Spring Allergies and How to Manage Them
By Natalie Jewell
Sniffle, sniffle, sniffle. No, I'm not sad. It's my allergies.
While springtime, with its warmer days, blooming flowers, and tweeting birds may put a smile on the faces of many, for some of us it marks the time of the year when allergies flare up and we feel miserable. Am I right?
The most common type of spring allergy is allergic rhinitis, more commonly known as hay fever. You don't need to be around hay to develop it; many other types of grasses, as well as trees, weeds, and mold can be culprits as well.
Hay fever develops when something in the environment such as pollen, typically harmless for most of us, causes the immune system to overreact. It releases antibodies to attack the allergens and, in turn, histamines enter the bloodstream that trigger symptoms.
If you suffer from spring allergies, you're all too familiar with having itchy watery eyes, a stuffed and runny nose, a persistent cough, and those dreaded under eye circles no amount of concealer can hide.
So, besides stocking up on tissues, what can you do to get through spring allergy season? Although there is no cure, there are some things you can try.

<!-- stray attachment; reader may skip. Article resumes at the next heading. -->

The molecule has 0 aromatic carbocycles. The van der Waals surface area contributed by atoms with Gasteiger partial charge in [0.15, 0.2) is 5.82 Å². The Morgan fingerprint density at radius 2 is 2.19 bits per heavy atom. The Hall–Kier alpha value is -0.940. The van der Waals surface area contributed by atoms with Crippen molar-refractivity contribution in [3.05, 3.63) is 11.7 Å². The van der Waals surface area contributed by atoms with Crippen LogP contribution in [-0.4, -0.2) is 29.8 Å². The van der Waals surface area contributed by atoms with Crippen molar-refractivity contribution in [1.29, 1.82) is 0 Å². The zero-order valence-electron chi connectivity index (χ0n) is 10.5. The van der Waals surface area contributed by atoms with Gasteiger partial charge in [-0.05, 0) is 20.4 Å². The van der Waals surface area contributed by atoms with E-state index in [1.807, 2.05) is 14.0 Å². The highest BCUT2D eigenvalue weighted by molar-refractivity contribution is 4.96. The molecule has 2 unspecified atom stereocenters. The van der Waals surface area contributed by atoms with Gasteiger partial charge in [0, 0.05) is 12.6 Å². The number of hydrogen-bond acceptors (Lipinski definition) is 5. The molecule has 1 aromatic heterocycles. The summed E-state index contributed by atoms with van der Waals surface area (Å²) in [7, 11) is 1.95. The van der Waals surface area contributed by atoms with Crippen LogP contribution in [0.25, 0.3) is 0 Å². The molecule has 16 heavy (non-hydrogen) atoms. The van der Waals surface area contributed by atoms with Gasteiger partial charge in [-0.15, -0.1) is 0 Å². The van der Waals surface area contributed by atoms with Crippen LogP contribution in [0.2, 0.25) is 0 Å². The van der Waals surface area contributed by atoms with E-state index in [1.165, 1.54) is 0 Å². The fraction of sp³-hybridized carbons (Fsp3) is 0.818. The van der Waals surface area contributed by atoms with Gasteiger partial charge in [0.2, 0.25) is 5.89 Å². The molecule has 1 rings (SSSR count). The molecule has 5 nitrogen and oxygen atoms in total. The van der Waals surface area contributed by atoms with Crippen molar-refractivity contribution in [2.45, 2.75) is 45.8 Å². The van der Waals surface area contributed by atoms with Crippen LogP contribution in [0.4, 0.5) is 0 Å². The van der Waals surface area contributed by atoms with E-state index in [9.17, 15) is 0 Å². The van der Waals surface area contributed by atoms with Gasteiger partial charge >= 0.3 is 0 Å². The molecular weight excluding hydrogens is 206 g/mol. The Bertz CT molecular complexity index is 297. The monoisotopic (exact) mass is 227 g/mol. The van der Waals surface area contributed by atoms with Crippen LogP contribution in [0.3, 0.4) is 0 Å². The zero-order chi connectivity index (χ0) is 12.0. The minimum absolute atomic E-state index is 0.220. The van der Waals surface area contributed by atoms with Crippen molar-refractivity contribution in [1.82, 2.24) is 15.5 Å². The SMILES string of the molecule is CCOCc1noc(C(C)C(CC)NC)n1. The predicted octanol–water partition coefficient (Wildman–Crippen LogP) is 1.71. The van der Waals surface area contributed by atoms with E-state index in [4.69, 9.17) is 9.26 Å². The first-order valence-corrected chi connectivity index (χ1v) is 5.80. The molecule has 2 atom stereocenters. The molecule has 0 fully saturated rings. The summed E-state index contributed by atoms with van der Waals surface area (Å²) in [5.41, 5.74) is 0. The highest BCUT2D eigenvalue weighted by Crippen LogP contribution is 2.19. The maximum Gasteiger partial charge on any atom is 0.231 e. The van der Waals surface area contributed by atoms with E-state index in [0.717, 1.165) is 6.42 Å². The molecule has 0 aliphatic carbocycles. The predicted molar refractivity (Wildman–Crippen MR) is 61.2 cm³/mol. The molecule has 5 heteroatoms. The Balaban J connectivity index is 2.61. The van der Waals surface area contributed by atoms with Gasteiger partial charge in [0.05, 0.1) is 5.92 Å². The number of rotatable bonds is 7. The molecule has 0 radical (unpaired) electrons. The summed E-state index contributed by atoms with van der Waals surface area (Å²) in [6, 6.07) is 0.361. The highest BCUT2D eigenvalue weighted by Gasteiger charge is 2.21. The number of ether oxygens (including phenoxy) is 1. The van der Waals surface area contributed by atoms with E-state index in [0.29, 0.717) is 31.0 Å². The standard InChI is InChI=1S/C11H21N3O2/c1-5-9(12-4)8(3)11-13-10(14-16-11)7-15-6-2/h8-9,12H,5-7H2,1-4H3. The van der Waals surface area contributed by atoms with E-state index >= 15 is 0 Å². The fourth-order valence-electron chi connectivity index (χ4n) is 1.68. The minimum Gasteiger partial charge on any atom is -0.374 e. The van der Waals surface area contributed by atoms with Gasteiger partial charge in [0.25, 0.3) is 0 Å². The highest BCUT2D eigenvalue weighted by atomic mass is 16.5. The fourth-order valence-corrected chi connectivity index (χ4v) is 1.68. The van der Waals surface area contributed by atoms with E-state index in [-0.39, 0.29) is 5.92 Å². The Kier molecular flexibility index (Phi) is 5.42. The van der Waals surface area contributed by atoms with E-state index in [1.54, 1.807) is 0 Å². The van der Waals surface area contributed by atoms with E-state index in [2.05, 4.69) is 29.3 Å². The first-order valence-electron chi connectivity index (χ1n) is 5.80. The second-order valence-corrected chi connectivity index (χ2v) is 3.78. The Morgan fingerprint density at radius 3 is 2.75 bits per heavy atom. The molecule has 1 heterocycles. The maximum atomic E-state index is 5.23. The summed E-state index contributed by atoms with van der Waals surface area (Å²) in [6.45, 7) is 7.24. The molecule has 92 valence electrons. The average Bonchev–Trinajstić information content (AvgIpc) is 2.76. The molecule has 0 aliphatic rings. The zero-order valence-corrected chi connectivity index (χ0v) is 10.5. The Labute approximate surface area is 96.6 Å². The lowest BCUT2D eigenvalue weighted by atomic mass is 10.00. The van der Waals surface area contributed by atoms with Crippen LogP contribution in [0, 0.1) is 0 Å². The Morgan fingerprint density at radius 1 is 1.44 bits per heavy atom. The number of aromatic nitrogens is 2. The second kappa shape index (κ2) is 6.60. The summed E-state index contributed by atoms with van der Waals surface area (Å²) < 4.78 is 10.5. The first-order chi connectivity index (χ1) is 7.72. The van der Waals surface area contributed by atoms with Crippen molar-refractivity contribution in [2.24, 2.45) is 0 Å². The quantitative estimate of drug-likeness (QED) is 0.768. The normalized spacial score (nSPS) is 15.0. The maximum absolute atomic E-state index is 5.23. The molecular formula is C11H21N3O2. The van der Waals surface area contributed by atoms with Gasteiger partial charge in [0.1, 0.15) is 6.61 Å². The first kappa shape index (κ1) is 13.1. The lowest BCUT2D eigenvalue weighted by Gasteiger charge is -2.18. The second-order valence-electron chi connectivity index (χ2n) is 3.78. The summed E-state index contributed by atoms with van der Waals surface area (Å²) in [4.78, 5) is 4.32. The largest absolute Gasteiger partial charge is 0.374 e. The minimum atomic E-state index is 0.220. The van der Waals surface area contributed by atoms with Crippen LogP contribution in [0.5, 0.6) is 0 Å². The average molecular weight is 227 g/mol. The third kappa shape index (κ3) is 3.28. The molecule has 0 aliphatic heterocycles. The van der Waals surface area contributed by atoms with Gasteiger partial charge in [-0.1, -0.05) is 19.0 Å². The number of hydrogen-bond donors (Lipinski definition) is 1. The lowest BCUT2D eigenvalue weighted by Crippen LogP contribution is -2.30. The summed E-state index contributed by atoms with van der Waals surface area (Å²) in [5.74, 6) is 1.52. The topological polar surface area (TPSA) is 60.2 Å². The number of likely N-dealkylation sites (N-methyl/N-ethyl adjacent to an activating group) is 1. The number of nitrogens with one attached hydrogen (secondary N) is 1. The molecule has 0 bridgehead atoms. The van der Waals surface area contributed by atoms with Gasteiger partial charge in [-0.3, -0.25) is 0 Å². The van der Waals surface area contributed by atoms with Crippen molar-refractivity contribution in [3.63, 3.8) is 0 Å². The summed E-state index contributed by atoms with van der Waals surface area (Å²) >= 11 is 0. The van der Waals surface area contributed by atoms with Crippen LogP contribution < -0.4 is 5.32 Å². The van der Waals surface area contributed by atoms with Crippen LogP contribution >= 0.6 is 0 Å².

Treatment for Allergies
See your doctor to discuss your symptoms. You may be referred to an allergy specialist in which you undergo skin and blood tests to help determine exactly what you're allergic to and be provided with a treatment plan.
You can also seek relief from prescription or over-the-counter medications such as antihistamines, decongestants, nasal sprays, eye drops, or allergy shots. You may also want to try natural remedies such using a neti pot with warm sterile water to irrigate nasal passages.
Also, try to limit time spent outdoors during peak pollen count times, use air conditioning rather than keeping doors and windows open, have people remove their shoes before entering your home, vacuum and dust your house regularly, and wash up and change your clothes after spending time outdoors.
Although many plants are allergy-inducing there are many houseplants that actually help remove pollen and other pollutants from your home. Some examples are mums, peace lilies, philodendron, dracaena, gerbera daisies, as well as areca, lady, and bamboo palm. Plus, they look pretty.
Although you can't control what the neighbors plant, you should try to plant an allergy-friendly garden in your own yard. This means choosing shrubs, flowers, and trees that are low in pollen. Trees that flower, such as apple and magnolia, shrubs such as hydrangea and rhododendron, as well as beautifully colored flowers such as sunflowers, roses, and daffodils, are all good choices. The bees and butterflies will thank you, as they like them too!
So, there you have it. Hopefully, you'll suffer less from your allergies this year.
To learn more about your health, wellness and fitness, see your local chiropractor at The Joint Chiropractic in Roswell, Ga.